In doing so, I was appreciative of the intimacy and trust that the performers in all three works placed in me as I sat in the audience. Though different in their approach and finish, I responded to their candour. From Catalogue's invitation to create my own composition with the material presented to Champion and Kelli Jean Drinkwater's exploration of the movement vocabulary of larger bodies, which owing to its very nature cannot dodge body politics, I remain grateful for the questions posed. Whether they were answered or not, either during the performance or in quiet reflection in the days that followed, to me they remained open to experimentation with a good dollop of play.
Recently landed: Post Phase: The Summit is Blue, Gracia's written response for Fjord Review
In 1924, Captain John Noel, with the aid of his hand-cranked camera (and steel nerves, I wager) captured footage of George Mallory and Andrew Irvine’s infamous attempt to climb Everest in all its beauty and brutality. The footage, recently restored by the British Film Institute National Archive and with a score composed, orchestrated and conducted by Simon Fisher Turner, saddles a backpack to the shoulder of the viewer even by today’s standards, and leaves me in little doubt as to the majesty of such an environment. Alongside the earliest film records of Tibetan life, the harsh landscape presented is one part awe-inspiring beauty to one part endurance test, and it is this punishing survival element that links an expedition with Chloe Chignell and Timothy Walsh’s new work Post Phase: The Summit is Blue. The landscape traversed in both film (The Epic of Everest: The official record of Mallory and Irvine’s 1924 expedition) and dance is one that covers vulnerability and exhaustion, against a backcloth of extreme conditions.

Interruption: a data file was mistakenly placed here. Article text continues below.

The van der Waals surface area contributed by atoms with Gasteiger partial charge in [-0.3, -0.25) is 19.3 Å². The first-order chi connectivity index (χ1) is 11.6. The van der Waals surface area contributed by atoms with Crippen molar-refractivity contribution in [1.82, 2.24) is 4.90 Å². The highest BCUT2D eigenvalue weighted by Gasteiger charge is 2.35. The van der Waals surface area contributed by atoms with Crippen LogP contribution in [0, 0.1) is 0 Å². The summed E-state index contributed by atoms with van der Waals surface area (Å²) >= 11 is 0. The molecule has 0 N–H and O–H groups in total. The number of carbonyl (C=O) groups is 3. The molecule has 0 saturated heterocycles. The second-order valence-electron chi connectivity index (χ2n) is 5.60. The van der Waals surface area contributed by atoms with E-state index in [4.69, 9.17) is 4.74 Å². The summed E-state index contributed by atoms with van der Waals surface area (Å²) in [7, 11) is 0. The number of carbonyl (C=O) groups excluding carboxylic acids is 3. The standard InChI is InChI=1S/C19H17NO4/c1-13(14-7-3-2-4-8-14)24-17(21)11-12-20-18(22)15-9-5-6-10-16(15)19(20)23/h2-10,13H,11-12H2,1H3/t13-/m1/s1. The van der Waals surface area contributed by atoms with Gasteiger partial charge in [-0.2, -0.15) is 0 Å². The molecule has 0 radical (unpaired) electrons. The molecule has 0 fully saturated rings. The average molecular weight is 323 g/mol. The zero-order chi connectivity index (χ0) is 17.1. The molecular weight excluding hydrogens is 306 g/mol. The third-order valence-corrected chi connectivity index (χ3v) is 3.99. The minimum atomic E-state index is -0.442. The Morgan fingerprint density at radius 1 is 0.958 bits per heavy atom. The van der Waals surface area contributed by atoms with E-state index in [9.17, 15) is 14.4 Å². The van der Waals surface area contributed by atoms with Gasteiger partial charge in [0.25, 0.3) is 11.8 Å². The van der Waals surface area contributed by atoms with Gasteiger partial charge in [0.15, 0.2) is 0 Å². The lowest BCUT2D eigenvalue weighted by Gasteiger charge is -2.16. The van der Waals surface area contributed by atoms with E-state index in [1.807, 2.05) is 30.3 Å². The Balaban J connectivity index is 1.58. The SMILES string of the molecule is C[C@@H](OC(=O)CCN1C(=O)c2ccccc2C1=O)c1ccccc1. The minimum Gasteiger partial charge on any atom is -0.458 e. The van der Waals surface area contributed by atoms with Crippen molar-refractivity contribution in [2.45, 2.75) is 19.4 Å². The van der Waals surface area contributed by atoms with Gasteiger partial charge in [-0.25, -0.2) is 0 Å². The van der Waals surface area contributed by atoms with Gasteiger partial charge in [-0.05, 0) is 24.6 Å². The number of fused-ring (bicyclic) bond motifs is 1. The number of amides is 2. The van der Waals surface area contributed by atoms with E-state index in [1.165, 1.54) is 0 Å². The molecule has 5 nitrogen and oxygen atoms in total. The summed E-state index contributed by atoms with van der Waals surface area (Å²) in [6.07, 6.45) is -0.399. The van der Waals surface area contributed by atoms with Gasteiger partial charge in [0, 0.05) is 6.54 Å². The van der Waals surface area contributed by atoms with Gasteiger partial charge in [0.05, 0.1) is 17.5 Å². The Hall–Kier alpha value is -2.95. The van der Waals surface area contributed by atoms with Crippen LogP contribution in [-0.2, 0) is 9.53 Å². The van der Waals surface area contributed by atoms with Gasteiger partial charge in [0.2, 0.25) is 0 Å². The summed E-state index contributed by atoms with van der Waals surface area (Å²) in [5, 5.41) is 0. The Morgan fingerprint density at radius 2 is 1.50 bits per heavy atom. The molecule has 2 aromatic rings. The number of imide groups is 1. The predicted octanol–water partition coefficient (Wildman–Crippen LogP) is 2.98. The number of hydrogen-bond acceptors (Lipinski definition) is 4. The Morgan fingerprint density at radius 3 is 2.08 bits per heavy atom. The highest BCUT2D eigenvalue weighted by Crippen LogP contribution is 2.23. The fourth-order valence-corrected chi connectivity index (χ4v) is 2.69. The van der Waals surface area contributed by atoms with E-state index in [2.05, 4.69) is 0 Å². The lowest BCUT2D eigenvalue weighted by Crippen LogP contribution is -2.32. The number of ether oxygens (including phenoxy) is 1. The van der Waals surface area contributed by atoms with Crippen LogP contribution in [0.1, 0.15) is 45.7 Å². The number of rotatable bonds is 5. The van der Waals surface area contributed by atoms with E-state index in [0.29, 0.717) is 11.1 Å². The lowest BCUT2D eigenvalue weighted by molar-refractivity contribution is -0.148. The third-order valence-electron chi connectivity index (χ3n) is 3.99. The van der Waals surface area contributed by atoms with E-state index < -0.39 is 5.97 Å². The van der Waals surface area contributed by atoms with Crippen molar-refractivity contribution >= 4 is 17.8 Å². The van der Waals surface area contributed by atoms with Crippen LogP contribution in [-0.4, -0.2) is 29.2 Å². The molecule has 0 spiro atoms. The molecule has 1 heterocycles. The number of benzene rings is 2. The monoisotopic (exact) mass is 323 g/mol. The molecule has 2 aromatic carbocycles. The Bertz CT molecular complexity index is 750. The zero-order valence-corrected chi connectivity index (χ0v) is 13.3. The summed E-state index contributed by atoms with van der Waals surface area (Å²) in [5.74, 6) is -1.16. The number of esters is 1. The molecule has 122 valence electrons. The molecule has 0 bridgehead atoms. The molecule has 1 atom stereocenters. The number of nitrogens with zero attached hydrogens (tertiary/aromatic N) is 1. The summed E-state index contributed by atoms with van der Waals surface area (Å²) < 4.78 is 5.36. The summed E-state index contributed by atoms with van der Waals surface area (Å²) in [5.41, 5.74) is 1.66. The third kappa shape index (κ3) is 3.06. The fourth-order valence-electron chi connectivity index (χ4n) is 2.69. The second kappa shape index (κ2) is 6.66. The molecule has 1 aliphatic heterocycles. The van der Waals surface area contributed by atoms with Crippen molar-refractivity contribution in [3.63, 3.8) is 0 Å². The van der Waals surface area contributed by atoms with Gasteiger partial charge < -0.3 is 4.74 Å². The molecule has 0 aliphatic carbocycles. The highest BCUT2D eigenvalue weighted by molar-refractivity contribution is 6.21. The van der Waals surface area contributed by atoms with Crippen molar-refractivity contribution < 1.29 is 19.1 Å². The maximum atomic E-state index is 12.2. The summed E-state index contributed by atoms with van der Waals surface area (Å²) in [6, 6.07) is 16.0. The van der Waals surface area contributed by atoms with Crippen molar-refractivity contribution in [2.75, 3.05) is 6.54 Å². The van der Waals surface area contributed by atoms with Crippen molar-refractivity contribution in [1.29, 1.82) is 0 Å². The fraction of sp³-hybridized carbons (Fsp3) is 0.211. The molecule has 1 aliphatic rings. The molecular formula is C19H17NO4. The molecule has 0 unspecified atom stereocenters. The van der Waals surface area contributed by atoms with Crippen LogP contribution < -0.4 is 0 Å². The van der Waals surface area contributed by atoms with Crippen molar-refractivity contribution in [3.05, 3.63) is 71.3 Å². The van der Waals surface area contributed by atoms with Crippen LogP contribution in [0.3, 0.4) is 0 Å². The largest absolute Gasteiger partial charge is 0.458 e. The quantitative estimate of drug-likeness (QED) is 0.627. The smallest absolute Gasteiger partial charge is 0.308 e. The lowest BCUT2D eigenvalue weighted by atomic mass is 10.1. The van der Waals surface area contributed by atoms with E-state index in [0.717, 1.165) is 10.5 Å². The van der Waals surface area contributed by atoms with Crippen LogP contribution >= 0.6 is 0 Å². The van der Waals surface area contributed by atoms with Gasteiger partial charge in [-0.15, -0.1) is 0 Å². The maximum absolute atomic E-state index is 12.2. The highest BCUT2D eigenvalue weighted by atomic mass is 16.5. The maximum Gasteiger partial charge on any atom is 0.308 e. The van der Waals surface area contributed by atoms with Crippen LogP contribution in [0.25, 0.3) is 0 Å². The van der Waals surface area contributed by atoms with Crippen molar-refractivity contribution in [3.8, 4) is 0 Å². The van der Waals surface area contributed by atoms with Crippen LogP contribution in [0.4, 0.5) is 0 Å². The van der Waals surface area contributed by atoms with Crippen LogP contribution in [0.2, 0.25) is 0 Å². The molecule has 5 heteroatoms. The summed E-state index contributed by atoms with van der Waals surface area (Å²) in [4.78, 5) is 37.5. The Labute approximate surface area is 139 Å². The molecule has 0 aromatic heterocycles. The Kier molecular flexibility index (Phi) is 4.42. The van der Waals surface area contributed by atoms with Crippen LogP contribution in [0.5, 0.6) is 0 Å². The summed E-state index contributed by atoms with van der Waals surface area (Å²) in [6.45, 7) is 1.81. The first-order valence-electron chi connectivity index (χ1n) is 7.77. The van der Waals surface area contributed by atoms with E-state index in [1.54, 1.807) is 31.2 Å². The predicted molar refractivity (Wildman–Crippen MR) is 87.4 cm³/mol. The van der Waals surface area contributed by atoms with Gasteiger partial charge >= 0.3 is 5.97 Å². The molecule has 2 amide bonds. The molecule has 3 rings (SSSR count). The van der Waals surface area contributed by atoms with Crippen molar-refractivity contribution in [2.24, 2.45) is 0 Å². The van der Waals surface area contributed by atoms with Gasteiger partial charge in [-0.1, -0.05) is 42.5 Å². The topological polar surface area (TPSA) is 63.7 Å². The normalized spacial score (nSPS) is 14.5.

Post Phase: The Summit is Blue may not have the epic quality of Everest, nor the presence of yaks*, but it does yield a suitable chill in proportion to its means and positioning. By comparison to Everest, a small mound of ice at the back of the upstairs studio space provides the required brrrr to make the teeth chatter. The tone is set, and time marked by the process of watching ice melt.
* "The negatives were sent down the mountain and across the Tibetan plains by yak to Darjeeling where Noel had set up a special laboratory to process the films." Restoring The Epic of Everest, Bryony Dixon, BFI, 17th April 2014